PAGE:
Resolution adopted urging school board action on roofs

Published 12:07 pm Friday, June 10, 2022

The Southampton County Board of Supervisors voted 6-0 at its May 24 meeting to adopt a resolution imploring the Southampton County School Board to carefully survey its school buildings for roof leaks and promptly file warranty claims for any defective work or materials.

Drewryville District Supervisor Dallas O. Jones was not present for the meeting.

Alan W. Edwards

Jerusalem District Supervisor and Board Chair Dr. Alan W. Edwards opened the board’s consideration of the resolution by stating that “a lot of us on the board are getting calls from teachers and citizens and students that the roofs in the schools are leaking.

“I might say this has been a very frustrating experience for me, before I even get started,” he said. “So, we invited the school board to send a representative to, I believe, our November 2020 meeting, and they said, ‘No.’ They weren’t going to send anybody in to give us a report on the roofs. So that’s been the story ever since then.”

He said that some of the members of the Board of Supervisors have asked school leaders if they could go in and inspect the roofs when it was raining.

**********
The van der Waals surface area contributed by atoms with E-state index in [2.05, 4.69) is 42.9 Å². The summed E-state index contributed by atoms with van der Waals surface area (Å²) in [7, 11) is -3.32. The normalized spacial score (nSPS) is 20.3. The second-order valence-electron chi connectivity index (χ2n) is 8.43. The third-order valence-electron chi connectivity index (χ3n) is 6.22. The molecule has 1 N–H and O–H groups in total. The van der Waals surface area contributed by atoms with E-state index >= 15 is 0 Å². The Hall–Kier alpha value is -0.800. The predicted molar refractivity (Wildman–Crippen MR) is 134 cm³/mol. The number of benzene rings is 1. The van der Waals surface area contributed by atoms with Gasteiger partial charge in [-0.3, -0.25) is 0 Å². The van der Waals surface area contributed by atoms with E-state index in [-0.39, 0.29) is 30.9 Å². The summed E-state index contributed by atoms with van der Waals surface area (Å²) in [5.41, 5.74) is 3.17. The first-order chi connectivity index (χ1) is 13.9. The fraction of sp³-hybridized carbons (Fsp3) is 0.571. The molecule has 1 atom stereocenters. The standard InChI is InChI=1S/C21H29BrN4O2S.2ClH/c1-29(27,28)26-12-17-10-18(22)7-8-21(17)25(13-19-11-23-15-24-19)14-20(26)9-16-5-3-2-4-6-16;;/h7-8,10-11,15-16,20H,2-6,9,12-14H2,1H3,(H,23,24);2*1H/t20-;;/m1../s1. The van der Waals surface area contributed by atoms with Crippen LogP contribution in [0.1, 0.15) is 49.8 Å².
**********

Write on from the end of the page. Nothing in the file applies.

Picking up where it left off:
“They said, ‘Absolutely not,’” Edwards recalled. “So we keep getting these reports. I’ve gotten reports the last several weeks from teachers. One teacher told me that there were marks on her floor where she has to put the trash cans when it rains. And I’ve had students also tell me that they’ve had ceilings fall in on them, and there’s black mold.”

Lynda T. Updike

Newsoms District Supervisor Lynda T. Updike said, “And that black mold is not healthy.”

Edwards noted that the three-year warranty on workmanship for the school roofs expires in September.

“We’re nearing that summit, so out of frustration, I think, we came up with this resolution,” he said, a moment before reading it in full.

The resolution leads up to its urgent call for action from the school board by giving the recent history of the school roofs. 

That history first noted that in early 2016, the school board met jointly with the Board of Supervisors to express its concerns with the condition of multiple school roofs and sought the Board of Supervisors’ cooperation in developing a plan to remove and replace the roofs at each school building in Southampton County.

The Board of Supervisors responded favorably to the school board’s request, engaging its financial advisor later that year to prepare a Plan of Finance to fund approximately $5.9 million in school roof improvements.

On April 22, 2019, the Board of Supervisors determined that it was advisable to finance the costs of the school roofs requested by the school board and asked its Industrial Development Authority to issue its revenue bonds to finance the project.